failing health for some time, but his
friends did not realize that the end
was so near, and it was a severe
Bhock to the entire community to
hear of his demise. He was cheerful
and talked with those who wgre with
him until a.few minutes before death
claimed him. The services were held
in the church here Thursday, April
1, conducted by Rev. John Moore.
The remains were laid to rest in the
Dunkard cemetery. The deceased
leaves to mourn his departure a wife
and one son and three daughters.
The bereaved ones have the sym
pathy of the entire community in
their sorrow.
Baby 'Friel Is having a siege of
Miles Gertrude Gauhan 1B assisting
Mrs. John Moore with her household
Mrs. Robt. Hunt spent Sunday in
G-so. Broadbent of Leola passed
through here on his way to A. J.
Walker's Monday.
Grandma Ferguson was out from
Aberdeen to visit her children and
little grandson last week.
Mr. and Mrs. Bert Birdseye went
to Aberdeen last week, where they
will make their home. We are very
sorry to lose this estimable couple,
but wish them prosperity in their
new home.
Little Ivan Kindred is quit sick at
this writing.
C. Inscho had the misfortune to
lose a fine horse Monday. It had its
leg broken and had to be shot.
Mrs. Wm. Broadbent was a guest
at the Stone home last week.
Mirs. H. M. Broadbent of Leola,
and Mrs. T. A. Stone of Wetonka
Were Aberdeen visitors last week..
Aberdeen Markets, Card Prices
No. 1 northern wheat $1.1114
No. 2 northern wheat $1.09% No.
3 northern wheat $1.06% No. 4
northern wheat $1.02% rejected
wheat 95 %c No. 1 durum wheat
99c. No. 2 durum wheat 97c No. 3
durm wheat 94c No. 4 durum wheat
91c No. 3 white oats 44c No. 4
white oats 42c No. 3 oats 39c No.
flax $1.53 No. 2 flax $1.50 No. 3
barley 49c 'No. 4 barley 48c No. 2
rye, 64c rejected flax $1.46 No. 1
velvet chaff $1.03 No. 2 velvet chaff
$1.01 No. 3 velvet chaff 98.
She—."Young men'B Kollege
Klothes are too freakish for any
thing I think the boys display great
nerve in wearing fhem."
He—"But we do not diBplay' half
the backbone that girls do when
they appear in their evening gowns."
Lead, April 8.—The Homestake^
Mining company, the mainstay W
th6 northern Black Hills, has just
commenced another mammoth undor- ,3
'taking that will involve the expen^i
lture of over $1,000,H0 and will
quire at least ft year and a half unf,
der prosperous circumstances to com-'-j
The new undertaking is the build-Al
ing of an electric power plant on
Spearfish creek, at a point! about
seven miles from here, This plant 4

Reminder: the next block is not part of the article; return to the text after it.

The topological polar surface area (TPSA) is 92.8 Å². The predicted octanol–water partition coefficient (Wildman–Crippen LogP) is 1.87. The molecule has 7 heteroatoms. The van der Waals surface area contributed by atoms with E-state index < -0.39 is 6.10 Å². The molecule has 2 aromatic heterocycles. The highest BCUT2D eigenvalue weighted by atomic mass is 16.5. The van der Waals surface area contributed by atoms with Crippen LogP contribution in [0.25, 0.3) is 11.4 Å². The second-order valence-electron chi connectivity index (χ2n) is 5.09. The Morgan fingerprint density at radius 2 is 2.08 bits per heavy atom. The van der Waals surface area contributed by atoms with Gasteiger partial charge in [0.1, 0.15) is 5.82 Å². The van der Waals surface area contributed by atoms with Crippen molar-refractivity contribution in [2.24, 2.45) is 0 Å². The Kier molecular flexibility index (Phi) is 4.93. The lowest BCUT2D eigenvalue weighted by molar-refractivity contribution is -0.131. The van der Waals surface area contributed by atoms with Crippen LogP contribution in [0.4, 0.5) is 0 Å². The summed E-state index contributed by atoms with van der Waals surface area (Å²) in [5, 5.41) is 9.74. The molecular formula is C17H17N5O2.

will have a maximum capacity ot^
7,000 horse-power, which is to be ut
llized in the big mills of the company
In this city, in the mines and at any
other point where It may be needed.
The company estimates that it will
require the services of 200 men in
the carrying out of this project.
ThiB is the second largest under
taking that the company has had
from a single-piece standpoint, and
Its details are just made public* One
of the principal parts will be the
building of an intake some five miles
below the plant, .connected by a con
duit, the result being to leave the
creek bed dry for tliat distance. For
several,months past the legal depart
men of the company has been en
gaged in securing rights while' men
have been stationed all winter on
the creek, obtaining data as to the
flow and movement of the strain,
The conduit will' consist of eight
tunnels, varying from 2,000 to 4,000
feet in length. In their construc-1
tion five-horsepower electric drills
will-' be used, the drills to be oper
ated in two tunnels jointly, working
one end of the first while the waste
Is being removed from the near end
of the other, thus economizing on
both time and labor.
By carrying the water the Six
miles to the plant, through pressure
pipes, the company secures a water
fall of 700 feet find a minimum loss
in transmission:
The conipany already has a 600
horsepowerelectric plant at' Engle*
wood, Which will be continued in*
operation in addition to the new
one, which is built'chiefly for the
mills and shops in Lead. The mills
are now dropping 1,100 stamps daily
which require 2% horsepower to the
stamp. The mines are furnished
power by the 1,00 0-horsepower com
pressor at the Ellison, together With
the compressor at the bolden pros
pect and the B. & M.
Live Stock
St. Paql, Minn., April 8.—Cattle
—Receipts 400 market steady and
'Hugs-—Receipts 2,40,0 market
steady range $6.8607.05 bulk
[email protected]
Sheet)—Receipts 300. market
steady and hnchanged l^mbs un
Chicago, ill.,. April 8.—Cattle-—'7,
Receipts 3,00 market steady
strong steers $5.00 @7.15 cows
[email protected] heifers $3.25 @6.00
bullB *[email protected] calves [email protected],
7.50 stackers and feeders $3.30
Hogs—Receipts 18,000 marked
strong to 5c higher choice heavy
•hipping $7.25 @7.35 butchers $7.
20 @7.30 light mixed $7.00® 7.'6
choice light $7.15 @7.25 packing
[email protected] pigs [email protected] bulk
of sales $7.15 @7.25.
Minneapolis, Minn., April 8-i
Close—'Wheat: May $1.20% Jnly:
$1.20% to $1.21 cash, No. 1 hard
$1.23% No. 1 northern $1.22%
No. 2 northern $1.20% to No.
3 northern $*.16% to
Chicago, 111., April X^Close—
Wheat: May $1.24% July $1.11
to Sept. $1.0-4 Dec. $1.0234
Corn:. April 65%c May 66
Sept. 39 %c.
Duluth, Minn., A$rll $4
r^k .*
loeoi .'V'
Wheat: No. 1 hard on tradr $1.28&
to arrive, No. 1
No, a northern
No. 1 northern
eru $1.19%. May
n^ern $1^21%
Dtfrom: on tMWjfc, !fc 1 *.r
No. 2, $1.11% May.fVSi
*1-12: Sept.